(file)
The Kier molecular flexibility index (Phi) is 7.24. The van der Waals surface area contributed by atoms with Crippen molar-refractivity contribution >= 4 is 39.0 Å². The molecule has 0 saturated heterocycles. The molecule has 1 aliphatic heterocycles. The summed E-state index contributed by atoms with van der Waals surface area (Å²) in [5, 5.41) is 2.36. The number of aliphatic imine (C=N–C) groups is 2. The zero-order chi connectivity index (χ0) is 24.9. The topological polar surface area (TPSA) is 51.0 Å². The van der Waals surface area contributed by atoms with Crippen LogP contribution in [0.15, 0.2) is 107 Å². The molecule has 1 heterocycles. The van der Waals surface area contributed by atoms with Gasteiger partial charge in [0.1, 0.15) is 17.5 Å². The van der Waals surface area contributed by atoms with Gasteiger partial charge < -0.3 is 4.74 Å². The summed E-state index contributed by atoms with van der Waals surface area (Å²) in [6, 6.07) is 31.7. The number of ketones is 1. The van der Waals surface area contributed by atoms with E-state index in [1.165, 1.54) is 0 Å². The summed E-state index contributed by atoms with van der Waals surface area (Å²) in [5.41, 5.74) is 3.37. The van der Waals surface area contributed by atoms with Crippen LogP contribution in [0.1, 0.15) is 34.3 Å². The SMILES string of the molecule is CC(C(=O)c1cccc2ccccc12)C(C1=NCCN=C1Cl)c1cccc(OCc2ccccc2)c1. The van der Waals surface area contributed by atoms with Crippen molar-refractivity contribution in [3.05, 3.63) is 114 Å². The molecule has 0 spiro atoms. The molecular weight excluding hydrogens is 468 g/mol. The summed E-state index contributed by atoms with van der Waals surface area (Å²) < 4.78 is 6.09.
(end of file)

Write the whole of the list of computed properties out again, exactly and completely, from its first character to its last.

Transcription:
The Kier molecular flexibility index (Phi) is 7.24. The van der Waals surface area contributed by atoms with Crippen molar-refractivity contribution >= 4 is 39.0 Å². The molecule has 0 saturated heterocycles. The molecule has 1 aliphatic heterocycles. The summed E-state index contributed by atoms with van der Waals surface area (Å²) in [5, 5.41) is 2.36. The number of aliphatic imine (C=N–C) groups is 2. The zero-order chi connectivity index (χ0) is 24.9. The topological polar surface area (TPSA) is 51.0 Å². The van der Waals surface area contributed by atoms with Crippen LogP contribution in [0.15, 0.2) is 107 Å². The molecule has 1 heterocycles. The van der Waals surface area contributed by atoms with Gasteiger partial charge in [0.1, 0.15) is 17.5 Å². The van der Waals surface area contributed by atoms with Gasteiger partial charge < -0.3 is 4.74 Å². The summed E-state index contributed by atoms with van der Waals surface area (Å²) in [6, 6.07) is 31.7. The number of ketones is 1. The van der Waals surface area contributed by atoms with E-state index in [1.165, 1.54) is 0 Å². The summed E-state index contributed by atoms with van der Waals surface area (Å²) in [5.41, 5.74) is 3.37. The van der Waals surface area contributed by atoms with Crippen LogP contribution in [0.1, 0.15) is 34.3 Å². The SMILES string of the molecule is CC(C(=O)c1cccc2ccccc12)C(C1=NCCN=C1Cl)c1cccc(OCc2ccccc2)c1. The van der Waals surface area contributed by atoms with Crippen molar-refractivity contribution in [3.05, 3.63) is 114 Å². The molecule has 0 spiro atoms. The molecular weight excluding hydrogens is 468 g/mol. The summed E-state index contributed by atoms with van der Waals surface area (Å²) < 4.78 is 6.09.